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PNNL Researchers Discuss Increasing Interest in Scientific Fields via Women @ Energy
Our scientists provide advice to help the next generation of researchers soar on the Women @ Diversity website.
While women make up slightly more than half of the US workforce and half of the college-educated workforce, they are underrepresented in the nation's science, technology, engineering, and mathematics, or STEM, jobs. To encourage more women to consider STEM careers, the Department of Energy built a webpage with articles about women who work in STEM areas for the Department, including the national labs. As they state on their page: "We hope that the stories of these, and many more, women in STEM can inspire others as they think about the future. Only 24% of the STEM workforce is female, an alarming gap as over 51% of the workforce overall is female."
Several outstanding scientists from PNNL are featured. The articles include highlights of their careers to date, why they joined the field, what they enjoy doing in their spare time, and how to bring more people to STEM subjects. Here's a few of their suggestions:
"For students beginning their exposure to science and engineering, it is critical to provide more support and opportunities to engage with role models at the middle school level. It can make a big difference to teach science and engineering with hands-on, practical experiences that bring out the fun in our work." - Charlette Geffen
"It is so important to follow your heart and your brain. If you've ever looked up at the sky and wondered why it's blue, why the grass is green, then you are well on your way!" - Kathy Hibbard
"Strive to get any work experience that you can before looking for a long-term job. In high school holding any job will help demonstrate that you have a strong work ethic and provide you skills in communication and getting along with others. " - Margie Romine
"People need to be able to envision themselves in an environment where they believe they can succeed and enjoy what they do. Exposing underrepresented groups to a variety of mentors in different fields and work environments would enable individuals to determine what interests them." - Karen Schuchardt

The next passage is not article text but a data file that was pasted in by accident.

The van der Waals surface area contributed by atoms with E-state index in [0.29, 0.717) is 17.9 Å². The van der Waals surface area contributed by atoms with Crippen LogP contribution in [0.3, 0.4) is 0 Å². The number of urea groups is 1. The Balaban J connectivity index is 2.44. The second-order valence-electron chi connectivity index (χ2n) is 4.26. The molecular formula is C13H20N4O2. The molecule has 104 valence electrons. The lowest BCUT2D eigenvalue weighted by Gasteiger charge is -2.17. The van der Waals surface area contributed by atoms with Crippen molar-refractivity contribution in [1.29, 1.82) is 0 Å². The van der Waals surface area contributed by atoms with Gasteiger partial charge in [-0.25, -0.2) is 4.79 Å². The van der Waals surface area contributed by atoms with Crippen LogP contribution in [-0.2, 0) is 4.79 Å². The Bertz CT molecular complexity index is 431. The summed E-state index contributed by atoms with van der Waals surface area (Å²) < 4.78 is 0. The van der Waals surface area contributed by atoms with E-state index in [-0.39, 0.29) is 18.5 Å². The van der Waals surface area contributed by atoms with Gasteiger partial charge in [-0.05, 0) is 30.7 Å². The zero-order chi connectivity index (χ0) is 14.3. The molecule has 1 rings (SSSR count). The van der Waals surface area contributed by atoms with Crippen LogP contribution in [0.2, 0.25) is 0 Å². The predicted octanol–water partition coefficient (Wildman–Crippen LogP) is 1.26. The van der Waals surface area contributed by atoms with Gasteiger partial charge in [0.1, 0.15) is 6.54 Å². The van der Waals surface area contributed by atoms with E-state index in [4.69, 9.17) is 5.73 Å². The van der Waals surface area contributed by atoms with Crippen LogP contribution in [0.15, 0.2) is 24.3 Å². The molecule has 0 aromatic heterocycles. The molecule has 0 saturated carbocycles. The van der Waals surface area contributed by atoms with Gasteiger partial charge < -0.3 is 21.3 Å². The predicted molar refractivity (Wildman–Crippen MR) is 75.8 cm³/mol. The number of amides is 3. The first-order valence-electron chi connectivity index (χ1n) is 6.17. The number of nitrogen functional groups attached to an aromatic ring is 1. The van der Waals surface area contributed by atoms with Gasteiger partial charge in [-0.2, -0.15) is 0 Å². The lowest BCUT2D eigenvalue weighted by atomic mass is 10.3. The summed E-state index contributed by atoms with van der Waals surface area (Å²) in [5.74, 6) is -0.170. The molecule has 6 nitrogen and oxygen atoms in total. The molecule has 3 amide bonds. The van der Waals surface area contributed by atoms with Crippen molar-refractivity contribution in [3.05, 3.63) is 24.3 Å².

"Build a solid background in mathematics first. Then, just follow your heart and use your imagination." -Xin Sun
"If you only study one discipline, especially in biology, you will lack the vision to relate across the science domains. Big data and biotechnology are growing so much that multidisciplinary training is a must. " - Katrina Waters
"We need to ‘de-mystify' STEM subjects, and stop pretending that it's hard to be a scientist or an engineer. It isn't hard-it's fun! But like many other fun things being really, really good at science and math requires practice." - Karin Rodland
"The opportunity to concentrate and experience the simple joy of scientific problem solving can help develop their interests and build confidence. Both schools and families have important roles to play in this effort." - Ruby Leung
"It is difficult being a scientist without having both a passion and a curiosity for science. However, this is not enough. The ability to see the bigger picture, persistence, networking, and communication skills are all equally important." - Julia Laskin
"Mentoring is important. I volunteer in several capacities to help underrepresented high school students conduct environmental science projects through a program called EnvironMentors. It is wonderful to see the students' accomplishments. It can be very empowering to learn from someone else in a nurturing setting, where it is okay to ask questions and observe new things." -Meredydd Evans
"It is essential to have an open mind and think independently. Find problems that interest you and that you feel you have the potential to make a unique and independent contribution." - Alla Zelenyuk
"Follow your interests. It is important to find something you are passionate about rather than to follow every fashionable topic." - Kerstin Kleese van Dam
Keep an eye on http://energy.gov/diversity/listings/women-energy for more entries from PNNL, including Marianne Sowa.